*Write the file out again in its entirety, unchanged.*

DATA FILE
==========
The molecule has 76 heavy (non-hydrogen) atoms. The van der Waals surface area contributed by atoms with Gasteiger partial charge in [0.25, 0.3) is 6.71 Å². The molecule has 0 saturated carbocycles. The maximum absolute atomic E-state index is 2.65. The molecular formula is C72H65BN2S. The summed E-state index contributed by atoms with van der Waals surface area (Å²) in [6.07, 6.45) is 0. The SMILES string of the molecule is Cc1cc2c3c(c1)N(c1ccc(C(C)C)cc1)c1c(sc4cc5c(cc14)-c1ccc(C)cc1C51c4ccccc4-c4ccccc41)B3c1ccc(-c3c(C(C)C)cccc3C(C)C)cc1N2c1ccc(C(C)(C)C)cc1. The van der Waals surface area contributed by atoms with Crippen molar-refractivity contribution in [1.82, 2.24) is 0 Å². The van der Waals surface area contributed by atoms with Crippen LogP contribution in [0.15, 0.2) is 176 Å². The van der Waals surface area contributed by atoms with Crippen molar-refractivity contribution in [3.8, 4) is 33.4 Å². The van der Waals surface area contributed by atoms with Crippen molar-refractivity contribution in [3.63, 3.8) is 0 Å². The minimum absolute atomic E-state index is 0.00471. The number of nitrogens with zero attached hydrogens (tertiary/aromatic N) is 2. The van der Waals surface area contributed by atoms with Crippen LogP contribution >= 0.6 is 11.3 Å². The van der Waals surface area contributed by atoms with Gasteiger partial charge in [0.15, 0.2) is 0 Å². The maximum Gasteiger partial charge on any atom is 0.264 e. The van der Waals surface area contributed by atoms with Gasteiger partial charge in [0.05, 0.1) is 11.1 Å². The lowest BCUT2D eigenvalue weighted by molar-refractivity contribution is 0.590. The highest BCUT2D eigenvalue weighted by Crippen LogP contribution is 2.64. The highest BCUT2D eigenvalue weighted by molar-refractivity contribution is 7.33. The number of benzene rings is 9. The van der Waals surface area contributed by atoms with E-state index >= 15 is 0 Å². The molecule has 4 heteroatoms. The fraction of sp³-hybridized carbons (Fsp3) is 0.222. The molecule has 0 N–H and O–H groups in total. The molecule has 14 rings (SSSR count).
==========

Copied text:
The molecule has 76 heavy (non-hydrogen) atoms. The van der Waals surface area contributed by atoms with Gasteiger partial charge in [0.25, 0.3) is 6.71 Å². The molecule has 0 saturated carbocycles. The maximum absolute atomic E-state index is 2.65. The molecular formula is C72H65BN2S. The summed E-state index contributed by atoms with van der Waals surface area (Å²) in [6.07, 6.45) is 0. The SMILES string of the molecule is Cc1cc2c3c(c1)N(c1ccc(C(C)C)cc1)c1c(sc4cc5c(cc14)-c1ccc(C)cc1C51c4ccccc4-c4ccccc41)B3c1ccc(-c3c(C(C)C)cccc3C(C)C)cc1N2c1ccc(C(C)(C)C)cc1. The van der Waals surface area contributed by atoms with Crippen molar-refractivity contribution in [1.82, 2.24) is 0 Å². The van der Waals surface area contributed by atoms with Crippen LogP contribution in [0.15, 0.2) is 176 Å². The van der Waals surface area contributed by atoms with Crippen molar-refractivity contribution in [3.8, 4) is 33.4 Å². The van der Waals surface area contributed by atoms with Crippen molar-refractivity contribution in [3.63, 3.8) is 0 Å². The minimum absolute atomic E-state index is 0.00471. The number of nitrogens with zero attached hydrogens (tertiary/aromatic N) is 2. The van der Waals surface area contributed by atoms with Crippen LogP contribution >= 0.6 is 11.3 Å². The van der Waals surface area contributed by atoms with Gasteiger partial charge in [0.15, 0.2) is 0 Å². The maximum Gasteiger partial charge on any atom is 0.264 e. The van der Waals surface area contributed by atoms with Gasteiger partial charge in [0.05, 0.1) is 11.1 Å². The lowest BCUT2D eigenvalue weighted by molar-refractivity contribution is 0.590. The highest BCUT2D eigenvalue weighted by Crippen LogP contribution is 2.64. The highest BCUT2D eigenvalue weighted by molar-refractivity contribution is 7.33. The number of benzene rings is 9. The van der Waals surface area contributed by atoms with E-state index >= 15 is 0 Å². The molecule has 4 heteroatoms. The fraction of sp³-hybridized carbons (Fsp3) is 0.222. The molecule has 0 N–H and O–H groups in total. The molecule has 14 rings (SSSR count).